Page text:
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Thread: Antique Walnut Table

  1. #16
    Join Date
    Dec 2004
    Cincinnati, OH
    The cove edge appears to have grain pattern that is about 20 degrees out of parallel with the top which would indicate veneer surface. That is assuming that the darker streaks on the cove are grain pattern and not a darker finish.
    Rustic? Well, no. That was not my intention!

  2. #17
    Quote Originally Posted by Lily Sorensen View Post
    I believe the appraiser I had look at it wasnít as familiar with the table as I had hoped. I posted a picture of the color difference, perhaps someone can give me a better idea of what I might be dealing with. Spraying seems like the best way to go at this point but Iíve been given quite a few option on what KIND of finishing I should do. Iíve got as much time as I need to finish this and donít mind waiting til I know for sure what would be best. The only thing is Iíd like to refinish it on my own, which has become tricky after finding out it was an antique, I was originally just going to stain it and do a drift wood look but I donít think it would do this table justice anymore.
    Unless someone is prone to set a sweaty glass on the table a lot about the easiest finish you could use would be lacquer. It dries very quick and very forgiving. Put two or three coats of a lacquer sanding sealer on first sanding between coats and then put two coats of lacquer on and you're done. In warm weather you could finish a table like that in a few hours. Lacquer will also work below freezing but it takes overnight drying between coats. Since it dries fast you can finish outdoors so unless it's windy you don't get dust and bugs in the finish. Just watch the humidity. At about 70% humidity it literally traps water in the finish and turns it cloudy.

    Another note refinishing an antique, often furniture polish is used on furniture that contains silicone. It's the aerosol polish that is the worst. It goes through the finish and into the wood and can cause problems with the topcoat. The first coat there usually isn't a problem because most of it soaks into the wood. The second coat if the finish seems to want to bead up like water on a freshly waxed car then stop where you are. It's called fisheye, caused by the silicone. Oddly enough the fix is to add silicone to the finish and then it will flow out. The additive is available at places that sell automotive paint. I use one called smoothie. Just remember if you get into using this it's silicone so watch what you might get overspray on and dispose of sandpaper and rags you used on this project. The silicone is easily washed out of a sprayer with normal cleaning. You just have to watch what you are doing so you don't contaminate something else when working it. I use to have a dozen or so of those tables in my shop finishing them at the same time and usually one or two would fisheye. I would put the additive in the sprayer and spray just the two tables just a couple feet from the rest and never have a problem. The sandpaper I sprayed the back side with red paint so I wouldn't use that paper on a clean table.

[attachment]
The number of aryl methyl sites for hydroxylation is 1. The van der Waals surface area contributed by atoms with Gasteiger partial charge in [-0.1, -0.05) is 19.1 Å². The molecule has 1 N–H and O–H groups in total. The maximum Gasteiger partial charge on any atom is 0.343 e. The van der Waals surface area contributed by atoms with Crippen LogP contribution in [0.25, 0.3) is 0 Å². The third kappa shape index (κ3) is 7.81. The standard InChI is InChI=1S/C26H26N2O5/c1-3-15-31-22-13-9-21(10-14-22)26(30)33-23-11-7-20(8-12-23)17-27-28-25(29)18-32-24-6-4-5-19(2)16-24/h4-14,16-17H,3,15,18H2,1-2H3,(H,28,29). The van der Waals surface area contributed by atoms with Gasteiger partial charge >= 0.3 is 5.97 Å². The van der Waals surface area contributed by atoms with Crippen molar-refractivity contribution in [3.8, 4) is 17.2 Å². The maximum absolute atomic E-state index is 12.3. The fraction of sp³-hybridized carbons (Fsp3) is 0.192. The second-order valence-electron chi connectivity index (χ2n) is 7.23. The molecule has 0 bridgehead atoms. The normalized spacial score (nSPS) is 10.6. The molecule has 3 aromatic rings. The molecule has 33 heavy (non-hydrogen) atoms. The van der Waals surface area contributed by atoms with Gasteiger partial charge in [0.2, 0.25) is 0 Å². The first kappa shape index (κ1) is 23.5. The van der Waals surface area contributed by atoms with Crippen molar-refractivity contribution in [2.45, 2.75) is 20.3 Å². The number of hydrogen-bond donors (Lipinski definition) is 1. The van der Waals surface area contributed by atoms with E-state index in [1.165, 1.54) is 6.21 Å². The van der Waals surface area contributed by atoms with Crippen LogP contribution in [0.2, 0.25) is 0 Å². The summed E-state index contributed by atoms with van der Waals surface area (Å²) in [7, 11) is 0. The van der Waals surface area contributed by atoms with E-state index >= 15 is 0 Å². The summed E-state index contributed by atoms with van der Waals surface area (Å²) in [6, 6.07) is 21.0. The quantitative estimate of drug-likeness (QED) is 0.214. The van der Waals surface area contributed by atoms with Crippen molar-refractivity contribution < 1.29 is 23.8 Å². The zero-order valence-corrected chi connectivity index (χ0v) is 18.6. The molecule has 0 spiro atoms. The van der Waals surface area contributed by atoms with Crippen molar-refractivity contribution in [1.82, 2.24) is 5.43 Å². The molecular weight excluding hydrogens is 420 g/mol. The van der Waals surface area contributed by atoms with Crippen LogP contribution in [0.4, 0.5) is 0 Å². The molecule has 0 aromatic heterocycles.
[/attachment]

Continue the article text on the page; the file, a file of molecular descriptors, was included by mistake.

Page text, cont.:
3. #18
    Join Date
    Mar 2003
    SE PA - Central Bucks County
    One serious caution I'll make with Edward's suggestion of Lacquer is that this material requires great care for both personal health protection as well as environmental protection...respirator and significant ventilation. It's not a good material to use in one's home, for example. It is a very forgiving finish, but again, care has to be taken for safety.

    The most expensive tool is the one you buy "cheaply" and often...

  4. #19
    Join Date
    Dec 2010
    With no disrespect Lily, the best thing you can do is take that table to a pro refinisher. They will know how best to deal with it, and know what products to use and how best to apply them.

    My guess is top is walnut or more likely mahogany veneer. The molded edges likely are going to present an interesting challenge once the finish is removed unless they too are of the same wood, which I rather doubt. And the only good way to remove to finish from those molded edges is with a chemical stripper.

    Unless there is damage to the base of the table that's not shown I would leave it be. Stripping all those turnings is going to be quite a challenge and who knows what the wood underneath is, although I'll wager it's nothing pretty. I would just clean the base components with mineral spirits on a rag, followed by soap and water on a rag if the MS doesn't get everything off.

    If you really want to do the top yourself, chemically strip it. Don't sand it until you have removed the finish with stripper. You may need to use more than one type of stripper, too. Some are better at removing film forming finishes, others at removing embedded pigment fillers.

    If you've never sprayed finishes before, this is not the time to try it. And with all due respect to my colleagues here, there is no way you should even consider solvent based lacquer. A beautiful finish requires nothing more than a rag or brush, a good oil based varnish, just a little skill to apply it, and a whole lot of ambition to rub it out. If the edging turns out to be some other wood from the top (highly likely, I think) I would consider staining it a much darker color, something like the base color maybe, because there's no way you're likely to match it, and a match that isn't a match usually looks really bad.


  5. #20
    Join Date
    Apr 2017
    I agree completely with John on this. Just do the top and a little cleanup on the rest. On the rest, sand very gently the damaged spots then wipe on some dark stain. I like Minwax Special Walnut.

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